Georgetown County Republicans met in Pleasant Hill to hear several candidates for state and US offices

  • Friday, March 7, 2014

Joe Nooft/For The Times Rev. Leon Winn is running for the Republican nomination for the 6th Congressional District, seeking to unseat incumbent Democrat Jim Clyburn.

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Just a short way across County Line Road from Williamsburg County, Rev. Leon Winn was quite a hit with a group of Republicans.

On Thursday evening last week, the Georgetown County Republican Party hosted its County-Wide Dinner Meeting at the Pleasant Hill Community Center. The program included representatives from the campaigns of incumbent senator Lindsey Graham and freshman congressman Tom Rice. The dinner was also the occasion for announcing the new campaigns of the Reverend Leon Winn, who is contending for the 6th Congressional District Seat long held by Congressman Jim Clyburn, and Sally Atwater, who is running for State Superintendent of Education.

Wrenzie Rice spoke on behalf of her husband, 7th District Congressman Tom Rice, who has recently authored the petition with the recursive acronym STOP (Stop This Over-reaching Presidency) that seeks to bring suit against President Barack Obama for allegedly ignoring laws that have been passed by Congress. The petition currently has 114 co-sponsors, and while Mrs. Rice said the congressman’s committee meeting on it went well, she also said that the Republican leadership in the House is holding up the process to bring it to a floor vote. She updated the attendees on a 10-point plan that her husband has put together with Harvard Professor Dr. Michael Porter, an expert on national competitiveness “to help get our economy back on track, and to bring jobs back from overseas.”

The highlight of the evening, by far, was Winn, who spoke on his candidacy for Congress. Utilizing the strong profession of faith, humor, and authoritative tone that must serve him well as pastor of Rock Hill Baptist Church, he outlined the core notion of his campaign that Congressman Clyburn can be beaten with effort and a paradigm shift in the electorate that Pastor Winn claims is much more easily attainable than is generally believed.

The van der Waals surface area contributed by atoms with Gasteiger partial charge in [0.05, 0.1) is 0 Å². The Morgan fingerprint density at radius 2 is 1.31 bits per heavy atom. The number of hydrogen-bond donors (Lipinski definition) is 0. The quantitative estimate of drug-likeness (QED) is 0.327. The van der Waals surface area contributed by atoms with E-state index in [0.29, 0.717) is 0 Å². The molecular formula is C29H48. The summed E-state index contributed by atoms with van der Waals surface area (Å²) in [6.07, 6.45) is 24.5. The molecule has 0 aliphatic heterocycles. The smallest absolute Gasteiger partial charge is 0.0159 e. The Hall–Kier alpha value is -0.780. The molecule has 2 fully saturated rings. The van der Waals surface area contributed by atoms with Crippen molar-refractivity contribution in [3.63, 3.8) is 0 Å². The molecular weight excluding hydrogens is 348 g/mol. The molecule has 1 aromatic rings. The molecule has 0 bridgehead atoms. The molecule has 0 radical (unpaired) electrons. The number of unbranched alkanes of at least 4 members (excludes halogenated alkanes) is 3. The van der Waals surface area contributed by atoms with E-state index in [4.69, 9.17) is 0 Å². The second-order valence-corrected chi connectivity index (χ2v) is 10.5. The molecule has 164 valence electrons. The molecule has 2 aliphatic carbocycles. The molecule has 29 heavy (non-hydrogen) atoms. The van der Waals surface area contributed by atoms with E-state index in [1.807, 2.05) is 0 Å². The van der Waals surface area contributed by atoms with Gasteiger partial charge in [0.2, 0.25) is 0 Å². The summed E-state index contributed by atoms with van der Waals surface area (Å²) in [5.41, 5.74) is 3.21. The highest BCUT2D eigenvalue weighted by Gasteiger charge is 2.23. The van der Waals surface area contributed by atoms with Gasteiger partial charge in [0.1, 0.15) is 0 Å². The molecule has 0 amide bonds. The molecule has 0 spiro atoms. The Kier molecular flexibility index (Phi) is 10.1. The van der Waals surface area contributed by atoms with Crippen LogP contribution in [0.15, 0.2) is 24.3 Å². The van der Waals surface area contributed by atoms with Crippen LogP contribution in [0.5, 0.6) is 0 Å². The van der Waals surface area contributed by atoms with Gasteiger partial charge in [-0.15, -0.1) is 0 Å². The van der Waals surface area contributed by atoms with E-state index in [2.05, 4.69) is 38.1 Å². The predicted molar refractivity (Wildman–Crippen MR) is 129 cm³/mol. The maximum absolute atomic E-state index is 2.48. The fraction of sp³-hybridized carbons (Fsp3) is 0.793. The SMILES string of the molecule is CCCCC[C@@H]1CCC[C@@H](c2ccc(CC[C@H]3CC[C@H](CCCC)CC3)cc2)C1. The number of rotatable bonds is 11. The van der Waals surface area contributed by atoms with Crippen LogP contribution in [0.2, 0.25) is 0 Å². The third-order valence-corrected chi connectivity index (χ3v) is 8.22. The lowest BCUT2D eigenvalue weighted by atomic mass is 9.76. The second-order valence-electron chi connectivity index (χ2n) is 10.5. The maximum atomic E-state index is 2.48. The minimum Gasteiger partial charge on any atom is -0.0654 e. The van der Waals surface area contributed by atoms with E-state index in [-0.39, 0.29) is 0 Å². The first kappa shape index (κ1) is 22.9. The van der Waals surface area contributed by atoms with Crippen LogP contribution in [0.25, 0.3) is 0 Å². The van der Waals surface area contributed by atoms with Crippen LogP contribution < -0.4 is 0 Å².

He told the story of meeting a man who, after hearing one of Winn’s rousing speeches, said “Pastor Winn, I’m not going to change my party affiliation, but I will support you.” And it’s the same story happening throughout the campaign trail. This, Winn says, is the key to winning. It’s the fact that people have continued to vote out of tradition, but yet have become more and more disenfranchised by their current representation that is reason enough to believe the idea that he can win. “If you want to change the way things are, you have to change the people in office,” he says.

Clyburn, who has been in the U.S. House since 1993, serves the 6th Congressional District. The western portion of Georgetown County was part of that district until 2012, when the 7th District was created. It includes all of Georgetown County.

Sally Atwater, widow of the late Republican consultant Lee Atwater, laid out her campaign for State Superintendent of Education, and opened with her objection to the new Common Core standards. After a brief stint at the U.S. Department of Education in the early ‘80s, she left to help her late husband on the re-election campaign of Ronald Reagan. In 2001, George W. Bush asked Mrs. Atwater to be the executive director of his presidential committee for people with intellectual disabilities, and while there for eight years, “What I saw was a waste of your taxpayer dollars [and] the redundancies within the programs all over the federal government.” She then left to come back to teach in South Carolina to impact the lives of students, and as State Superintendent, she believes she can positively affect the lives of all students in South Carolina.

Hope Walker, the South Carolina State Director of the Republican National Committee, shared information on the RNC’s “National Day of Action” — that took place this past Saturday — the 2014 victory plan, and the SCGOP’s “Red to the Roots” initiative. That is designed to help the Republican Party gain control of many of the county offices statewide that are currently held by Democrats. These are all programs created by the state party and the RNC in response to the premise that the Republican Party lost because it was not as technologically ready, nor engaged enough at the grass-roots level as the Democrats in 2012.

Randall Wallace extended the regrets of Senator Lindsey Graham for not being able to attend.

The speakers were all well received, as was the catering provided by R.L. Port.

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